A smiling young woman with an Iowa State University T-shirt sits in a lab, with a sprig of milkweed with monarch eggs in one container on the counter, a monarch chrysalis in another container, a monarch caterpillar in the next, and an adult monarch butterfly in the final container.

Molly Wiebush – Florida State University

The importance of small-scale fire refugia for butterfly communities in an old growth longleaf pine savanna

Prescribed fire can be an important tool for maintaining the early seral stage habitats needed by butterflies and many other pollinators. While the effects of timing and frequency of fire on pollinators and their host plants have been studied, the effects of fire heterogeneity on butterflies is less well known. This research project will examine how the butterfly community in an old growth longleaf pine savanna responds to unburned patches within prescribed burns, including how adults use unburned patches, survival of larvae and pupae within these patches, and whether unburned patches change how butterfly flight periods and floral resources overlap. This information can improve the use of prescribed fire as a conservation tool for Lepidoptera and other species.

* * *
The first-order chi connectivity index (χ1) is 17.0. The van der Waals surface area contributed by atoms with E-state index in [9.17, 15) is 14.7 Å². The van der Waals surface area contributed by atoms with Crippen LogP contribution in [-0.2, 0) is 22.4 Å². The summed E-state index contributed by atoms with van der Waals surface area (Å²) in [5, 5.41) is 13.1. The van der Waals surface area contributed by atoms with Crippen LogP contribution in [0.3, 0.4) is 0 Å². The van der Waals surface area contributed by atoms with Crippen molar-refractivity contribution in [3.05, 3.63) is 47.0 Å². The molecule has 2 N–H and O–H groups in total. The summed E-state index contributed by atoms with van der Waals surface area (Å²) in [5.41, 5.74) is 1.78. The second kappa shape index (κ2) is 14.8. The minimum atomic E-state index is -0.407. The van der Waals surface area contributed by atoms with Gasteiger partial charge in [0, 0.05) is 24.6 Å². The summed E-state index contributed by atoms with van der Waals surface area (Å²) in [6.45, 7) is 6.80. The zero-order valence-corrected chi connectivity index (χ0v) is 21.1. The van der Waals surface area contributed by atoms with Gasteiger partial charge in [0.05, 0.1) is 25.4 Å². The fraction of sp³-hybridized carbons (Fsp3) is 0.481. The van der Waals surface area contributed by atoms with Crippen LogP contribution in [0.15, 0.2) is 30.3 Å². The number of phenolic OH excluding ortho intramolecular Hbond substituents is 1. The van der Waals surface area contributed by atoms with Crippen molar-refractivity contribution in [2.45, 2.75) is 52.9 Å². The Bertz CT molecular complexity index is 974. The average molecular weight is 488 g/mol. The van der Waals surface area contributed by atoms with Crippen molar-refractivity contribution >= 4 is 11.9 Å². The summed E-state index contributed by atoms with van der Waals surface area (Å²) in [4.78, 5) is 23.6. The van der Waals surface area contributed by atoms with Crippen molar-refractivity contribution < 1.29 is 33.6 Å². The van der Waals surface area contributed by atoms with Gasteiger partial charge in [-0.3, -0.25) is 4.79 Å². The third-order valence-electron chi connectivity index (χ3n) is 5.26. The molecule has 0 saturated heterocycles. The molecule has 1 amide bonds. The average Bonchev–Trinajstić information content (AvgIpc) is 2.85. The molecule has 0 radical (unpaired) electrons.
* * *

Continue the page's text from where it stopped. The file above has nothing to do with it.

A smiling young woman wearing sunglasses and an NRCS hat stands in a forest.

Joan Mosenthal DeWind's Legacy

Joan Mosenthal DeWind was a pioneering member of the Xerces Society. A psychiatric social worker by profession, she was also an avid butterfly gardener and an accomplished amateur lepidopterist. Her contributions of time, organizational expertise, and financial support were essential to the early growth and success of the Xerces Society, and helped found a robust organization that continued to expand in the decades since and become a conservation leader. Joan also had a keen interest in young people, supporting what became the Young Entomologists’ Society. In Joan’s memory, Bill DeWind established this student research endowment fund. The Xerces Society administers two $3,750 awards each year for research into Lepidoptera conservation.